This is “The Bridge Model of Technology Life Cycle”, section 1.10 from the book Creating Services and Products (v. 1.0).
This book is licensed under a Creative Commons by-nc-sa 3.0 license. See the license for more details, but that basically means you can share this book as long as you credit the author (but see below), don't make money from it, and do make it available to everyone else under the same terms.
This content was accessible as of December 29, 2012, and it was downloaded then by Andy Schmitz in an effort to preserve the availability of this book.
Normally, the author and publisher would be credited here. However, the publisher has asked for the customary Creative Commons attribution to the original publisher, authors, title, and book URI to be removed. Additionally, per the publisher's request, their name has been removed in some passages. More information is available on this project's attribution page.
For more information on the source of this book, or why it is available for free, please see the project's home page. You can browse or download additional books there. You may also download a PDF copy of this book (14 MB) or just this chapter (939 KB), suitable for printing or most e-readers, or a .zip file containing this book's HTML files (for use in a web browser offline).
We have adapted the Hype Cycle model and the chasm approaches and integrated them into the traditional S-curve that is used to model the technological life cycle. As illustrated in Figure 1.6 "Crossing the Bridge of Hope and Climbing the Bridge of Adversity", there is often a crisis of adoption as a technology begins to transition from awareness to expansion. There is a major bridge to be crossed where attention to design and marketing and performance are critical. It is the Bridge of Hope. If the performance of the technology is inadequate or the technology falls off of the public’s radar, then there is a diffusion crisis, and the technology can fall into the chasm and become irrelevant. It is possible to crawl out of the chasm with better product design, an influx of resources, and better marketing, but it is a difficult climb out of the abyss. The climb out of the abyss is over the Bridge of Adversity. Companies that have invested in emerging technologies are forever hopeful that they can cross the abyss from relative obscurity to expansion and reap the monetary rewards derived from the expansion of the marketplace.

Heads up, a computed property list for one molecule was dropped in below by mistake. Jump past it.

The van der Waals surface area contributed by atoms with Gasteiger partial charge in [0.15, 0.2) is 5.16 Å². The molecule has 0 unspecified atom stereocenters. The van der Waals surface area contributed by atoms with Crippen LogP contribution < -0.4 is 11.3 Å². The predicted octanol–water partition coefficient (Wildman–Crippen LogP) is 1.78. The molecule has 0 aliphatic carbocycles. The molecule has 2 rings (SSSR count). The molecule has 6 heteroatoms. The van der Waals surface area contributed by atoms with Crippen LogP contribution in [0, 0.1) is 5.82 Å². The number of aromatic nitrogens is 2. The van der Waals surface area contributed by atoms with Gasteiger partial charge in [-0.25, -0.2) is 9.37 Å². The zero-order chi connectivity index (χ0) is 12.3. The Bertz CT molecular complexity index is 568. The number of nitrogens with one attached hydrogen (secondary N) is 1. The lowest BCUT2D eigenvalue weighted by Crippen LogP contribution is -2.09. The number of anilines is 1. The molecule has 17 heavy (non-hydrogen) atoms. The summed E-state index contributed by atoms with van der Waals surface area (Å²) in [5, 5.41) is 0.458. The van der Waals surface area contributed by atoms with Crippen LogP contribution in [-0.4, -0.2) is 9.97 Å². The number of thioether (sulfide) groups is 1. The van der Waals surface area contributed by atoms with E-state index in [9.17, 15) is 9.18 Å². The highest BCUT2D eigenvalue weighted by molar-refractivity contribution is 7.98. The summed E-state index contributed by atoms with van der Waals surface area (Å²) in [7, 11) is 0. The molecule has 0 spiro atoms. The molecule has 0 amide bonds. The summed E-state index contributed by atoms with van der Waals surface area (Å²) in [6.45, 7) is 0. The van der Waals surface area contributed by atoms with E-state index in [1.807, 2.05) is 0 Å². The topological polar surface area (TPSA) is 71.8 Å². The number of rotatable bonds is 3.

Figure 1.6 Crossing the Bridge of Hope and Climbing the Bridge of Adversity